throughout its history.
Sidon also hosts the seats of the Sunni Mufti
and the Shiite
Ayatollah of South Lebanon.
In the 1930s, when
Lebanon was still under the French mandate, Sidon
had the largest Jewish population in Lebanon, estimated at 3,588, with
Roman Latin Catholic
Greek Melkite Catholic
_ Alleyway inside the Old Souks.
Sidon Sea Castle , a fortress built by the
Crusaders in the early
13th century. It is located near the Port of Sidon.
Sidon Soap Museum . It traces the history of the soap making in
the region and its different manufacturing steps.
* Khan el Franj_ ("
Caravanserai of the French"), built by Emir
Fakhreddine in the 17th century to accommodate French merchants and
goods in order to develop trade with Europe. This is a typical khan
with a large rectangular courtyard and a central fountain surrounded
by covered galleries.
* Debbane Palace, a historical residence built in 1721, an example
of Arab-Ottoman architecture. It is currently in the process of being
transformed into the History Museum of Sidon. This villa was earlier
occupied by the Hammoud family in the 18th century and also by members
of the famous Ottoman aristocrats of the
Abaza clan in the late 19th
century and early 20th century. The vaults at the ground level being
originally stables for the villa residents and then turned into shops
as part of the old souks, and known until recent time by association
to the Abazas.
* The Castle of St. Louis (_Qalaat Al Muizz_). It was built by the
Crusaders in the 13th century on top of the remains of a fortress
built by the
Al Muizz . It is located to the south of
the Old Souks near Murex Hill .
Eshmun Temple , dedicated to the Phoenician God of healing. Built
in the 7th century BC, it is located in the north of
Sidon near the
* The British War Cemetery in Sidon. Opened in 1943 by units of His
Majesty's (King George VI) British Forces occupying the
the 1941 campaign against the Vochi French troops. It was originally
used for the burial of men who died while serving with the occupation
force, but subsequently the graves of a number of the casualties of
the 1941 campaign were moved into the cemetery from other burial
grounds or from isolated positions in the vicinity. The cemetery now
contains 176 Commonwealth burials of the Second World War and nine war
graves of other nationalities. It was designed by G. Vey. It is
perhaps that only garden in modern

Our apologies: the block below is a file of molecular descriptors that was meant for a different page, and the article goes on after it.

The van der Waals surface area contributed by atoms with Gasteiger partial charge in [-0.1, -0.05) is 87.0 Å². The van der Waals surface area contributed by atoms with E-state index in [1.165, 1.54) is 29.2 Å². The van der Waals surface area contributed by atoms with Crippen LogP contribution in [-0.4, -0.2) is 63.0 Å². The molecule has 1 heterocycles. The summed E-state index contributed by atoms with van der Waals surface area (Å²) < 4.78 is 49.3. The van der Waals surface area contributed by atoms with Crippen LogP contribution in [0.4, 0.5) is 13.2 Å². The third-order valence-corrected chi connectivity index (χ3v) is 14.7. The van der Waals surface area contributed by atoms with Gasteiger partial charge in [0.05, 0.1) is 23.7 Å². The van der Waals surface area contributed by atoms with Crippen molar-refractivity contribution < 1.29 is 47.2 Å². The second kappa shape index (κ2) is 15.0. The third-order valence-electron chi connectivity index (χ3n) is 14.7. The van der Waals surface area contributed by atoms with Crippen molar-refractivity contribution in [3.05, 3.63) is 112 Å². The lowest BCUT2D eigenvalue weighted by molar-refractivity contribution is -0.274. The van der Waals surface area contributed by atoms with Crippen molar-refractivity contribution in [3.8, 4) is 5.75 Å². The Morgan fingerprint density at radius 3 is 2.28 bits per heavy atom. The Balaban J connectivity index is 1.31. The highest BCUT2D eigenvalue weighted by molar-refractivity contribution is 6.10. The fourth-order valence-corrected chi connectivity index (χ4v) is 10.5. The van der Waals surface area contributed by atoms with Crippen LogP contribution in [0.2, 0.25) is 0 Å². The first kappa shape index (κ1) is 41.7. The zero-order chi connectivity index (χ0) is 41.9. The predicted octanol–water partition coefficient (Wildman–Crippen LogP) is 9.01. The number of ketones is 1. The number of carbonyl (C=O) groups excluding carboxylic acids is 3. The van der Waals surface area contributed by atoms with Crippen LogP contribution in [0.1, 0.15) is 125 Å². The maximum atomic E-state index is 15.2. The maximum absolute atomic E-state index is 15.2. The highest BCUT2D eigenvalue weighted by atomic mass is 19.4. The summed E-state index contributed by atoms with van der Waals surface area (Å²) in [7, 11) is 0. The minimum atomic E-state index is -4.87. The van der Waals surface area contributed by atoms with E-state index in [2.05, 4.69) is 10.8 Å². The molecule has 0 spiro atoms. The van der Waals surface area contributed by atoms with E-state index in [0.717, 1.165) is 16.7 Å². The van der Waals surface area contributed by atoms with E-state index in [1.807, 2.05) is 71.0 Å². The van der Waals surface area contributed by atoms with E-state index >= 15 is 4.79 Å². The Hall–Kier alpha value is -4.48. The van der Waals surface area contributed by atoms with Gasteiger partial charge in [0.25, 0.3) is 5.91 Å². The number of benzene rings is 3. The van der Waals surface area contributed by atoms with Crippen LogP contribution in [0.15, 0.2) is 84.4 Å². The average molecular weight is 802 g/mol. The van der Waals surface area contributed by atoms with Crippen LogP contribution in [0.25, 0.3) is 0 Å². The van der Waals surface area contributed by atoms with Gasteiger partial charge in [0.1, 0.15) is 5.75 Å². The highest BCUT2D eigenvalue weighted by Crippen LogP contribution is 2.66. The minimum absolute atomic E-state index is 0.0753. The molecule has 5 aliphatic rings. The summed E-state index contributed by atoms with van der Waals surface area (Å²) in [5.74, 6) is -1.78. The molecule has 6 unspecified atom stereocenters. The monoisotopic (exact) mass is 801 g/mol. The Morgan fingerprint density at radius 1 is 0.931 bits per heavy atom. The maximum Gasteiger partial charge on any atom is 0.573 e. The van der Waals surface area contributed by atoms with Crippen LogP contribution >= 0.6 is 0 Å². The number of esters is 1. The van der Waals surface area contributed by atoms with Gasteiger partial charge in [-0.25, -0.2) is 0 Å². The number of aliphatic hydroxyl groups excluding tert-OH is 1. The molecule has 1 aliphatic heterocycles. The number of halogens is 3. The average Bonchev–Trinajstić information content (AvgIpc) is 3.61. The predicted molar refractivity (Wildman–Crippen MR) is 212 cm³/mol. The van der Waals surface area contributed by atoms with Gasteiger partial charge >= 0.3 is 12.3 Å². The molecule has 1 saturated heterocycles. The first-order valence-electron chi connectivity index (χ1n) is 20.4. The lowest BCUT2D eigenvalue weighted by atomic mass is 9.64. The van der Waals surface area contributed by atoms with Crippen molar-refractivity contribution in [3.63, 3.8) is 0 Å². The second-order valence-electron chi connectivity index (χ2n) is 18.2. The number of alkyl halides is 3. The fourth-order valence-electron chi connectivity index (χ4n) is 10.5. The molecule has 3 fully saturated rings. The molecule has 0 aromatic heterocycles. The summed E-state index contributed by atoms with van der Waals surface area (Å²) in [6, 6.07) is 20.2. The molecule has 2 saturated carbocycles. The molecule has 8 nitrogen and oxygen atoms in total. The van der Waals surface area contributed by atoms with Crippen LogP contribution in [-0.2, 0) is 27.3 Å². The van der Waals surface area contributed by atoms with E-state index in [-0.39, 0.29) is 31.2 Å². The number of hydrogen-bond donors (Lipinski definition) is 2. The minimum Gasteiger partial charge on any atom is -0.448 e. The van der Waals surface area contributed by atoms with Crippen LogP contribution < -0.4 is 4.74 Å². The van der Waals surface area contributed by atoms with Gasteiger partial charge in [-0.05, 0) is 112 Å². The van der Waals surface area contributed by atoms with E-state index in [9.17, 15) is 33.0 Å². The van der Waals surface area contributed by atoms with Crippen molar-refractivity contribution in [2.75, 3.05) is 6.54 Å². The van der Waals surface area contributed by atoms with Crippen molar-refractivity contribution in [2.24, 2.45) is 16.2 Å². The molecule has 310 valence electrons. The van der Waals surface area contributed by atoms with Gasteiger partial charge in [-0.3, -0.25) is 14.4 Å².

Sidon that is elegantly kept and
cared for. It is not a public garden but can be visited when the
wardens have its gateways opened
Sidon is home to numerous educational facilities ranging from public
elementary schools to private universities. According to a 2006 study,
the city is home to 29 schools that serve a total of 18,731 students:
37% are in public schools, 63% are in private schools.
contains 10 universities, 5 of which are private universities.
Lebanese International University (LIU)
Lebanese University (LU)
Faculty of Law, Political Science and Public Administration
University of Saint Joseph (USJ)
American University of
Lebanese University (LU)
Faculty of Public Health
Lebanese University (LU)
Faculty of Literature and human Science
Lebanese University (LU)
Institute of Social Sciences
American University of Science and Technology
Lebanese American University
Lebanese University (LU)
Institute of Technology
SIDON I is an archaeological site located to the east of the city,
south of the road to
Jezzine . An assemblage of flint tools was found
by P. E. Gigues suggested to date between 3800 and 3200 BC. The
collection included narrow axes or chisels that were polished on one
side and flaked on the other, similar to ones found at Ain Cheikh,
Nahr Zahrani and Gelal en Namous. The collection appears to have gone
missing from the
Archaeological Museum of the American University of
SIDON II is said to be "near the church" at approximately fifty
meters above sea level . P. E. Gigues suggested that the industry
found on the surface of this site dated to the
SIDON III was found by E. Passemard in the 1920s, who made a
collection of material that is now in the National Museum of Beirut